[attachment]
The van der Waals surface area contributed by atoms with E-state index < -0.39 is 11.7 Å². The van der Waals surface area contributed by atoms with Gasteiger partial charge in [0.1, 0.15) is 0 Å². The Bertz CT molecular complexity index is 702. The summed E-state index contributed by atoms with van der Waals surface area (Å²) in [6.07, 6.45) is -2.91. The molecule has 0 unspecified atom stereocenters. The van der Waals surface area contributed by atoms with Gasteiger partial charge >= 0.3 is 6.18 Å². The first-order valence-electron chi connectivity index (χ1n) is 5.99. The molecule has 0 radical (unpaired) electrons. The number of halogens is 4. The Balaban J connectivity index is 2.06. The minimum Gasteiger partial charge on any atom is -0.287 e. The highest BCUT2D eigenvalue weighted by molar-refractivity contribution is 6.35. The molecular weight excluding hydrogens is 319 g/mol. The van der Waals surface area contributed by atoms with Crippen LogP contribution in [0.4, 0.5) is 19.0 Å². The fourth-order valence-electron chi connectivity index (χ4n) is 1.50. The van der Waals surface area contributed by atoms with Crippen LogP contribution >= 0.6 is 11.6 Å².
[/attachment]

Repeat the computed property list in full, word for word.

The van der Waals surface area contributed by atoms with E-state index < -0.39 is 11.7 Å². The van der Waals surface area contributed by atoms with Gasteiger partial charge in [0.1, 0.15) is 0 Å². The Bertz CT molecular complexity index is 702. The summed E-state index contributed by atoms with van der Waals surface area (Å²) in [6.07, 6.45) is -2.91. The molecule has 0 unspecified atom stereocenters. The van der Waals surface area contributed by atoms with Gasteiger partial charge >= 0.3 is 6.18 Å². The first-order valence-electron chi connectivity index (χ1n) is 5.99. The molecule has 0 radical (unpaired) electrons. The number of halogens is 4. The Balaban J connectivity index is 2.06. The minimum Gasteiger partial charge on any atom is -0.287 e. The highest BCUT2D eigenvalue weighted by molar-refractivity contribution is 6.35. The molecular weight excluding hydrogens is 319 g/mol. The van der Waals surface area contributed by atoms with Crippen LogP contribution in [0.4, 0.5) is 19.0 Å². The fourth-order valence-electron chi connectivity index (χ4n) is 1.50. The van der Waals surface area contributed by atoms with Crippen LogP contribution >= 0.6 is 11.6 Å².